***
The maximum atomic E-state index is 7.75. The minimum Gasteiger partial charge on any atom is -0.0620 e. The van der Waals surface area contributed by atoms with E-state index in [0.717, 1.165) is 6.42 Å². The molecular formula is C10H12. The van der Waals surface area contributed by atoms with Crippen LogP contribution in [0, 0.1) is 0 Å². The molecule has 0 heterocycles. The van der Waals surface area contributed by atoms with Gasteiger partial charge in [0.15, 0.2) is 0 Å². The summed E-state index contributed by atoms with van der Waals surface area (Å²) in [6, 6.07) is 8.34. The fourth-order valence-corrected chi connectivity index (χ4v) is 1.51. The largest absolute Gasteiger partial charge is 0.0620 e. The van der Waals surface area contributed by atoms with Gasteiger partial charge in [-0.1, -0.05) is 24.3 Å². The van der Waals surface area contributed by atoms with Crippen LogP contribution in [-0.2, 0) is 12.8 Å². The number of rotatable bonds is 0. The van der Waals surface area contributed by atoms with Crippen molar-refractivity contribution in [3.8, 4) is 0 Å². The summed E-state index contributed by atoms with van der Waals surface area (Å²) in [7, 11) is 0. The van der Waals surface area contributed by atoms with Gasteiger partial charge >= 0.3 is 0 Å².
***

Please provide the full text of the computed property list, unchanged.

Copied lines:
The maximum atomic E-state index is 7.75. The minimum Gasteiger partial charge on any atom is -0.0620 e. The van der Waals surface area contributed by atoms with E-state index in [0.717, 1.165) is 6.42 Å². The molecular formula is C10H12. The van der Waals surface area contributed by atoms with Crippen LogP contribution in [0, 0.1) is 0 Å². The molecule has 0 heterocycles. The van der Waals surface area contributed by atoms with Gasteiger partial charge in [0.15, 0.2) is 0 Å². The summed E-state index contributed by atoms with van der Waals surface area (Å²) in [6, 6.07) is 8.34. The fourth-order valence-corrected chi connectivity index (χ4v) is 1.51. The largest absolute Gasteiger partial charge is 0.0620 e. The van der Waals surface area contributed by atoms with Gasteiger partial charge in [-0.1, -0.05) is 24.3 Å². The van der Waals surface area contributed by atoms with Crippen LogP contribution in [-0.2, 0) is 12.8 Å². The number of rotatable bonds is 0. The van der Waals surface area contributed by atoms with Crippen molar-refractivity contribution in [3.8, 4) is 0 Å². The summed E-state index contributed by atoms with van der Waals surface area (Å²) in [7, 11) is 0. The van der Waals surface area contributed by atoms with Gasteiger partial charge >= 0.3 is 0 Å².